A brilliantly told story, and one that won't go begging when the year's literary honors are doled out.

INTO THIN AIR

A PERSONAL ACCOUNT OF THE MT. EVEREST DISASTER

And onto thin ice—Krakauer's (Into the Wild, 1995) hypnotic, rattling, firsthand account of a commercial expedition up Mt. Everest that went way wrong.

In the spring of 1996, Krakauer took an assignment from Outside magazine to report on the burgeoning industry of commercially guided, high-altitude climbing. Many experienced alpinists were dismayed that the fabled 8,000-meter summits were simply "being sold to rich parvenues'' with neither climbing grace nor talent, but possessed of colossal egos. From childhood, Krakauer had wanted to climb Everest; he was an expert on rock and ice, although he had never sojourned at Himalayan altitudes. While it has become popular to consider climbing Everest a lark and the South Col approach little more than a yak route, Krakauer found the altitude a malicious force that turned his blood to sludge and his extremities to wood, that ate his brain cells. Much of the time he lived in a hypoxic stupor, despite the standard acclimatization he underwent. As he tells of his own struggles, he plaits his tale with stories of his climbing comrades, describes the often outrageous characters on other expeditions, and details the history of Everest exploration. The writing builds eerily, portentously to the summit day, fingering little glitches that were piling up, "a slow accrual, compounding imperceptibly, steadily toward critical mass,'' when a rogue storm overtook the climbers; typical by Everest standards, it was ferocious in the extreme. Time collapses as, minute-by-minute, Krakauer rivetingly and movingly chronicles what ensued, much of which is near agony to read. Unjustly, Krakauer holds himself culpable for aspects of the disaster, but this book will serve an important purpose if it gives even one person pause before tackling Everest.

A brilliantly told story, and one that won't go begging when the year's literary honors are doled out.

Pub Date: May 1, 1997

ISBN: 0-679-45752-6

Page Count: 256

Publisher: Villard

Review Posted Online: May 20, 2010

Kirkus Reviews Issue: March 1, 1997

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If the authors are serious, this is a silly, distasteful book. If they are not, it’s a brilliant satire.

THE 48 LAWS OF POWER

The authors have created a sort of anti-Book of Virtues in this encyclopedic compendium of the ways and means of power.

Everyone wants power and everyone is in a constant duplicitous game to gain more power at the expense of others, according to Greene, a screenwriter and former editor at Esquire (Elffers, a book packager, designed the volume, with its attractive marginalia). We live today as courtiers once did in royal courts: we must appear civil while attempting to crush all those around us. This power game can be played well or poorly, and in these 48 laws culled from the history and wisdom of the world’s greatest power players are the rules that must be followed to win. These laws boil down to being as ruthless, selfish, manipulative, and deceitful as possible. Each law, however, gets its own chapter: “Conceal Your Intentions,” “Always Say Less Than Necessary,” “Pose as a Friend, Work as a Spy,” and so on. Each chapter is conveniently broken down into sections on what happened to those who transgressed or observed the particular law, the key elements in this law, and ways to defensively reverse this law when it’s used against you. Quotations in the margins amplify the lesson being taught. While compelling in the way an auto accident might be, the book is simply nonsense. Rules often contradict each other. We are told, for instance, to “be conspicuous at all cost,” then told to “behave like others.” More seriously, Greene never really defines “power,” and he merely asserts, rather than offers evidence for, the Hobbesian world of all against all in which he insists we live. The world may be like this at times, but often it isn’t. To ask why this is so would be a far more useful project.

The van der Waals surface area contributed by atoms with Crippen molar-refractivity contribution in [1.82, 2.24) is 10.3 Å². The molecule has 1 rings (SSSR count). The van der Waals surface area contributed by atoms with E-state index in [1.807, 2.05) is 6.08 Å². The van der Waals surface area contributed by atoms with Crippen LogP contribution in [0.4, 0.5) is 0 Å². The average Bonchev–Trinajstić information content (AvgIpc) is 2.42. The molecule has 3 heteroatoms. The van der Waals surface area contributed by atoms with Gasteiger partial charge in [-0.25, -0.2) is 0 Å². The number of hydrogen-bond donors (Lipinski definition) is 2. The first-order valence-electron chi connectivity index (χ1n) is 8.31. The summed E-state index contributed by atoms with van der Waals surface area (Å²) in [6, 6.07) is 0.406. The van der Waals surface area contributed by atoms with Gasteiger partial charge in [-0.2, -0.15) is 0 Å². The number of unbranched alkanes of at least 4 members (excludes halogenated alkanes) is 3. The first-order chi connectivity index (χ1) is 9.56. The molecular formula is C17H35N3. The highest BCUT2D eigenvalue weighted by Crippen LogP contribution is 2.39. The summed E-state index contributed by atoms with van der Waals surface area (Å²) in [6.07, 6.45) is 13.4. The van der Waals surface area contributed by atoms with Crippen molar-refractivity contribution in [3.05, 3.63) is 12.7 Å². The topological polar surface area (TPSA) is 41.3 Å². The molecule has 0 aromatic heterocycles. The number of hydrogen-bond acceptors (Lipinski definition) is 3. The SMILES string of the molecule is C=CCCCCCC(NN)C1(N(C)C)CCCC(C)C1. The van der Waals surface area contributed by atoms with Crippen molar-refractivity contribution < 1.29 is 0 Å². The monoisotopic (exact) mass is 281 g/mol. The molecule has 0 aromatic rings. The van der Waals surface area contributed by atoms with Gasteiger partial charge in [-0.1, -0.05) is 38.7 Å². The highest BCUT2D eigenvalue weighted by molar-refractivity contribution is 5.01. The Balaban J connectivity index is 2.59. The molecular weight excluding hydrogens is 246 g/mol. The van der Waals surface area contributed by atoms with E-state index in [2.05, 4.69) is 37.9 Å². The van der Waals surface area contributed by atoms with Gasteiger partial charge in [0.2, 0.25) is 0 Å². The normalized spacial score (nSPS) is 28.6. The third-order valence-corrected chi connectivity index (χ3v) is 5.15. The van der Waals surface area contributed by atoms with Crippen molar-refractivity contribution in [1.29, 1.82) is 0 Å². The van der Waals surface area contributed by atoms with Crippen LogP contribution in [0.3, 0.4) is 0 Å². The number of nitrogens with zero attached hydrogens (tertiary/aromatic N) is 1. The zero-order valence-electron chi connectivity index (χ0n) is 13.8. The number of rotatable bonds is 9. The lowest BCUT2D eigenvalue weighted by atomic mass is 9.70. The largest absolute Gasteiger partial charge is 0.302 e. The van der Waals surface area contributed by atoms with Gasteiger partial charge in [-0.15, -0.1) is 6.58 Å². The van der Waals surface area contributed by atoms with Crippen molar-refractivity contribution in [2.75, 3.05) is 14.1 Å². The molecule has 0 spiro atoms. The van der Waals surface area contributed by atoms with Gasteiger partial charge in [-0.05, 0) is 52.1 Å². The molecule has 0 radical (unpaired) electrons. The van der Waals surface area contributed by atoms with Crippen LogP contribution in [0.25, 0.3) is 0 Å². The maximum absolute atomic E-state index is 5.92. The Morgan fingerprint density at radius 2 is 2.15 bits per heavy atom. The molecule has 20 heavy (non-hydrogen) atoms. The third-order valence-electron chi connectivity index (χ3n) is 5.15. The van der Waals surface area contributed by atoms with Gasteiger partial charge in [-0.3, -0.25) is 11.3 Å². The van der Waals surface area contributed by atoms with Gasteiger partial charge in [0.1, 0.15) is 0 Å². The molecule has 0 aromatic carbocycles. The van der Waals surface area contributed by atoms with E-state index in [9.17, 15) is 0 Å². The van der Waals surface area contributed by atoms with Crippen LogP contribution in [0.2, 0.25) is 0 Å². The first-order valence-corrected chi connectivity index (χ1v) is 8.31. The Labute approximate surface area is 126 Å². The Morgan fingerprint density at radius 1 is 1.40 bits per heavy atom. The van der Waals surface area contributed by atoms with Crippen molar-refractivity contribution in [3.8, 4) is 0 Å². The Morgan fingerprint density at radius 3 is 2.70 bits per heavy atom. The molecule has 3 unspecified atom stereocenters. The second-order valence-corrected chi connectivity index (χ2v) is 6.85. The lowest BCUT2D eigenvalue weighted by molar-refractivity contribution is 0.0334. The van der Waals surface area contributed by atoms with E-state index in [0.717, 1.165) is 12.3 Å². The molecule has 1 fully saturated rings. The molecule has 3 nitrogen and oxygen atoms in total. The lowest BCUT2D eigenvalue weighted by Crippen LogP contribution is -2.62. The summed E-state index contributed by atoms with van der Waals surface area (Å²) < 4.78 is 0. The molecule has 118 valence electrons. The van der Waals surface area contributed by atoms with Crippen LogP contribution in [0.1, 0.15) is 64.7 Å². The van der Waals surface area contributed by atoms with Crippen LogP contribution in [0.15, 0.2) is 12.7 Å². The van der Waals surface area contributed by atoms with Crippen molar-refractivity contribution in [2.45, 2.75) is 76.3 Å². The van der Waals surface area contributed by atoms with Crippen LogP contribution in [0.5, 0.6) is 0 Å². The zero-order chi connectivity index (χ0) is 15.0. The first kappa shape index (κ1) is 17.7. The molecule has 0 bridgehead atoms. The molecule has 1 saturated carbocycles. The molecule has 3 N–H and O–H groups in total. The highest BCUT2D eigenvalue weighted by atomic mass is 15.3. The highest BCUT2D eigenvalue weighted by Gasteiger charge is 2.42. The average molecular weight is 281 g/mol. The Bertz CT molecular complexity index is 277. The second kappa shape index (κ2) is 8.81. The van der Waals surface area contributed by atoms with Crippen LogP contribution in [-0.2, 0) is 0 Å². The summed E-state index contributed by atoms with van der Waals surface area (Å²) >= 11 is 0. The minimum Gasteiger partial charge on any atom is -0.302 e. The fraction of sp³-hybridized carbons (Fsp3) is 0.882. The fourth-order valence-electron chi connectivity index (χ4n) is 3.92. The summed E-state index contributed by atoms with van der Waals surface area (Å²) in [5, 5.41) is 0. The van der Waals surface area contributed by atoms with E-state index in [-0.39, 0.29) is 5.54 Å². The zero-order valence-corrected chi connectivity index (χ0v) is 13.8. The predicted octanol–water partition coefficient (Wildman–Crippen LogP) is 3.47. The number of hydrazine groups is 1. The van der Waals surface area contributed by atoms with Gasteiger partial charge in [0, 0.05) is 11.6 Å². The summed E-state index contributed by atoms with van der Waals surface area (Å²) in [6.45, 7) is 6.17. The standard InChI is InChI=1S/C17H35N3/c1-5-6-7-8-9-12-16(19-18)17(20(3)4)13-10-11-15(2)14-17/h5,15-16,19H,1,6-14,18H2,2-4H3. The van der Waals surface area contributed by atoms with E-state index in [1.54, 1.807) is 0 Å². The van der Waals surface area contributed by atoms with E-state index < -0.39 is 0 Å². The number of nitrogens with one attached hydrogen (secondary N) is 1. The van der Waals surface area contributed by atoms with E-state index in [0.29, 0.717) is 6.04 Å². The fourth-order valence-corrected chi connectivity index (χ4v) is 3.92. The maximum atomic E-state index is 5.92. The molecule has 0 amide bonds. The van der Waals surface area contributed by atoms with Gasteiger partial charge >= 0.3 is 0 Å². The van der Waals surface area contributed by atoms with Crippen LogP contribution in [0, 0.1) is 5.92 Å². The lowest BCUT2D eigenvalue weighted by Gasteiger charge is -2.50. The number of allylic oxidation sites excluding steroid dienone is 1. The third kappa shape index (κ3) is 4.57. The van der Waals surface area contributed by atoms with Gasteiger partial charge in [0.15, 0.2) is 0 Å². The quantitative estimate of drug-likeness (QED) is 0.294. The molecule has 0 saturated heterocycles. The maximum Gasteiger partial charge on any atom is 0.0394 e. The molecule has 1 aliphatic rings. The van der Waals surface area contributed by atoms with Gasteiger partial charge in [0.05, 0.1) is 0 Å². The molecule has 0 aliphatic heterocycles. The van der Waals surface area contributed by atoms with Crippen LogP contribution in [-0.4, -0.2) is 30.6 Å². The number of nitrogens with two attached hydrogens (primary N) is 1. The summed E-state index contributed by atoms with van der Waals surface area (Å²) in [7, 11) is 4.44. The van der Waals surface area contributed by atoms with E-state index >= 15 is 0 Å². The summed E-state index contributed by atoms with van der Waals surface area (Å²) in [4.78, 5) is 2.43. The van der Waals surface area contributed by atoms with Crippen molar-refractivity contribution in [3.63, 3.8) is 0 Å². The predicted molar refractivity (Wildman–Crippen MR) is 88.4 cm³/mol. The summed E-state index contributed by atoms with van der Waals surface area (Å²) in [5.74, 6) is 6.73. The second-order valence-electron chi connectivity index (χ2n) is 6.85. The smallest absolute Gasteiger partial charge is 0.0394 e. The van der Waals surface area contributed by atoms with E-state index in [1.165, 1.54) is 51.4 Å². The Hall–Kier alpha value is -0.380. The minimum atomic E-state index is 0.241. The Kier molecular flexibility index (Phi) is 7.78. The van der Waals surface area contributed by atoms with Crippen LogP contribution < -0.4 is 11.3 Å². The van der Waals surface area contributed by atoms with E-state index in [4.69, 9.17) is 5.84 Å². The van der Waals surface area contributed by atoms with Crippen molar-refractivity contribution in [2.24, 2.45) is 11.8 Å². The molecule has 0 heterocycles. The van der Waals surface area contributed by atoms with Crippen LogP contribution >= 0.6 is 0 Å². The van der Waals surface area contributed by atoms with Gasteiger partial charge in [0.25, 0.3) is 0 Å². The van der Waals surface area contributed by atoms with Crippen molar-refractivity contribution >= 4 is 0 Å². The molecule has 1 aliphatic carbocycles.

If the authors are serious, this is a silly, distasteful book. If they are not, it’s a brilliant satire.

Pub Date: Sept. 1, 1998

ISBN: 0-670-88146-5

Page Count: 430

Publisher: Viking

Review Posted Online: May 20, 2010

Kirkus Reviews Issue: July 15, 1998

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The author's youthfulness helps to assure the inevitable comparison with the Anne Frank diary although over and above the...

NIGHT

Elie Wiesel spent his early years in a small Transylvanian town as one of four children. 

He was the only one of the family to survive what Francois Maurois, in his introduction, calls the "human holocaust" of the persecution of the Jews, which began with the restrictions, the singularization of the yellow star, the enclosure within the ghetto, and went on to the mass deportations to the ovens of Auschwitz and Buchenwald. There are unforgettable and horrifying scenes here in this spare and sombre memoir of this experience of the hanging of a child, of his first farewell with his father who leaves him an inheritance of a knife and a spoon, and of his last goodbye at Buchenwald his father's corpse is already cold let alone the long months of survival under unconscionable conditions. 

The author's youthfulness helps to assure the inevitable comparison with the Anne Frank diary although over and above the sphere of suffering shared, and in this case extended to the death march itself, there is no spiritual or emotional legacy here to offset any reader reluctance.

Pub Date: Jan. 16, 2006

ISBN: 0374500010

Page Count: 120

Publisher: Hill & Wang

Review Posted Online: Oct. 7, 2011

Kirkus Reviews Issue: Jan. 15, 2006

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